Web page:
A plunge in births by immigrant women led the charge to a new low in U.S. birthrates.
Tyler Cowen says that this is the real fiscal cliff, but what I think is important is to see that there’s nothing particularly “fiscal” about it. Since we do have some important federal programs in place to transfer economic resources from working-age people to elderly people, demographic shift translates into a budget issue. But this isn’t an accounting problem. It’s an actual problem of the quantity of human beings around and what they’re doing. If a very large share of the population is elderly and in need of care, then either those elderly people will have a very low standard of living (thanks to an inadequate number of caregivers) or else a very large share of the working-age population will need to be taking care of elderly people.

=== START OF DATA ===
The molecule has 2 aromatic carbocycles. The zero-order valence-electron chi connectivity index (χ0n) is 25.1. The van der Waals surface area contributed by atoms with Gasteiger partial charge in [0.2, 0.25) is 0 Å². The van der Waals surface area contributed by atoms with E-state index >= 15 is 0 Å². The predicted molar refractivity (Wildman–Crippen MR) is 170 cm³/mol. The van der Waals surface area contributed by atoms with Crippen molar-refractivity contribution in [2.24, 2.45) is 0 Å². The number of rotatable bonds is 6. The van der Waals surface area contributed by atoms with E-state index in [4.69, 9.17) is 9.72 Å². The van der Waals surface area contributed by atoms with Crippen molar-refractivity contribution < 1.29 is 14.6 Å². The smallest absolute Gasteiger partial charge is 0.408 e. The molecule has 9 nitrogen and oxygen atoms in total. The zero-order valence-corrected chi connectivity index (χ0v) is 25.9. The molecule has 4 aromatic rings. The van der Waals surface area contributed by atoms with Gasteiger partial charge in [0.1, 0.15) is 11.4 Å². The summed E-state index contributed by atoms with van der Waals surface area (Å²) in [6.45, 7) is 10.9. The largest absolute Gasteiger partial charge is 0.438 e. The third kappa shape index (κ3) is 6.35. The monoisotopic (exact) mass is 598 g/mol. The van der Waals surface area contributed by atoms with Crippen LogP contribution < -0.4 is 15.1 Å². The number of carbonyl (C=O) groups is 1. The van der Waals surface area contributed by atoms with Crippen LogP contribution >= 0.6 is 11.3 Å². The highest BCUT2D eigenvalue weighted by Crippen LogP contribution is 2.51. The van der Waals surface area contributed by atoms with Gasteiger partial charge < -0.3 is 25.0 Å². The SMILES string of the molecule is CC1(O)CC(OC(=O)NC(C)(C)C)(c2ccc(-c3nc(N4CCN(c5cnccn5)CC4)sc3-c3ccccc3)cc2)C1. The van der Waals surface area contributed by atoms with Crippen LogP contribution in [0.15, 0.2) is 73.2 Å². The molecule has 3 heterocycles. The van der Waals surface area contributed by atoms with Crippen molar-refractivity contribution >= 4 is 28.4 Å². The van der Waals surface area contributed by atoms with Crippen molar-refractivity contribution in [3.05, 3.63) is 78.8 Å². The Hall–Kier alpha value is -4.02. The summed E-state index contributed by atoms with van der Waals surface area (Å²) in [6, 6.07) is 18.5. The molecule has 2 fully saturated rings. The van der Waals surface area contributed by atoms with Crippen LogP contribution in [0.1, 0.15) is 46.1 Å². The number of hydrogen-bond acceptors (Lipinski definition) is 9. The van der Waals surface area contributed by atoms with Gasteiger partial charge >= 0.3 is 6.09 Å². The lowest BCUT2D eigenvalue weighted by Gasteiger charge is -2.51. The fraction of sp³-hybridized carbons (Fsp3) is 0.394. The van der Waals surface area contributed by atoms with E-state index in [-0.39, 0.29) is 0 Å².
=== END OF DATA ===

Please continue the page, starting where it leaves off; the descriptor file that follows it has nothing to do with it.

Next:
There are also implications for savings. Your savings just looks to you like a number on a computer screen somewhere. But the concrete manifestation of long-term savings is investment in long-duration assets—houses and airports and shopping malls and office buildings. The amount of this kind of investment that’s happening at any given time is cyclical and sensitive to interest rates, but a driving assumption underlying all of it is that “in the long run we’re going to need more stuff because there will be more people.” If there actually won’t be more people, then the outlook for investment looks very different.
None of which is to say that population aging and even shrinkage is necessarily an insurmountable disaster or anything. People sometimes worry that with automation and whatnot there won’t be any jobs for humans in the future. But there will be—taking care of old people! It does, however, have big implications for the economic future.